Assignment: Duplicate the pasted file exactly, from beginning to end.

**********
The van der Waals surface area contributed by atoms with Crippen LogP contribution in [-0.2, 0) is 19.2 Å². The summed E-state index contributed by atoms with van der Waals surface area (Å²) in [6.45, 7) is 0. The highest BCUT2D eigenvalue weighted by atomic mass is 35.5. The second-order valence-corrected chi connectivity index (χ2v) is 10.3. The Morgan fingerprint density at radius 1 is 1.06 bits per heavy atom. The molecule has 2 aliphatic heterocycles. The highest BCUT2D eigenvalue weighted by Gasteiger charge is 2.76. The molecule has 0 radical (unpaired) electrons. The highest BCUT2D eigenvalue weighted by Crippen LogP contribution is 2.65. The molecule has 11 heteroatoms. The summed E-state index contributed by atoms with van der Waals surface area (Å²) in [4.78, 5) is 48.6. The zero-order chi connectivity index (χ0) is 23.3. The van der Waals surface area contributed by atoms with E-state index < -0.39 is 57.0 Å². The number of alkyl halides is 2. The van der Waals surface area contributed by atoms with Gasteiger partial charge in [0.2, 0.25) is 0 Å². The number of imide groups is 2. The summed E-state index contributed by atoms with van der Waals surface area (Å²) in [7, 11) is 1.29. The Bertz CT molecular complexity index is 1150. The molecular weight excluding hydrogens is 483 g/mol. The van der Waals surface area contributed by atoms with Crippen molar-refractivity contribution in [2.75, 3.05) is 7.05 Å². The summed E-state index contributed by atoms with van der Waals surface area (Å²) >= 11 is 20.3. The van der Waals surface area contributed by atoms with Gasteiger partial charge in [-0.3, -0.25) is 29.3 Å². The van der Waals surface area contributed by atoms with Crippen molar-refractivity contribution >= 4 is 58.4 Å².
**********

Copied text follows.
The van der Waals surface area contributed by atoms with Crippen LogP contribution in [-0.2, 0) is 19.2 Å². The summed E-state index contributed by atoms with van der Waals surface area (Å²) in [6.45, 7) is 0. The highest BCUT2D eigenvalue weighted by atomic mass is 35.5. The second-order valence-corrected chi connectivity index (χ2v) is 10.3. The Morgan fingerprint density at radius 1 is 1.06 bits per heavy atom. The molecule has 2 aliphatic heterocycles. The highest BCUT2D eigenvalue weighted by Gasteiger charge is 2.76. The molecule has 0 radical (unpaired) electrons. The highest BCUT2D eigenvalue weighted by Crippen LogP contribution is 2.65. The molecule has 11 heteroatoms. The summed E-state index contributed by atoms with van der Waals surface area (Å²) in [4.78, 5) is 48.6. The zero-order chi connectivity index (χ0) is 23.3. The van der Waals surface area contributed by atoms with E-state index < -0.39 is 57.0 Å². The number of alkyl halides is 2. The van der Waals surface area contributed by atoms with Gasteiger partial charge in [0.2, 0.25) is 0 Å². The number of imide groups is 2. The summed E-state index contributed by atoms with van der Waals surface area (Å²) in [7, 11) is 1.29. The Bertz CT molecular complexity index is 1150. The molecular weight excluding hydrogens is 483 g/mol. The van der Waals surface area contributed by atoms with Crippen molar-refractivity contribution in [2.75, 3.05) is 7.05 Å². The summed E-state index contributed by atoms with van der Waals surface area (Å²) >= 11 is 20.3. The van der Waals surface area contributed by atoms with Gasteiger partial charge in [-0.3, -0.25) is 29.3 Å². The van der Waals surface area contributed by atoms with Crippen molar-refractivity contribution >= 4 is 58.4 Å².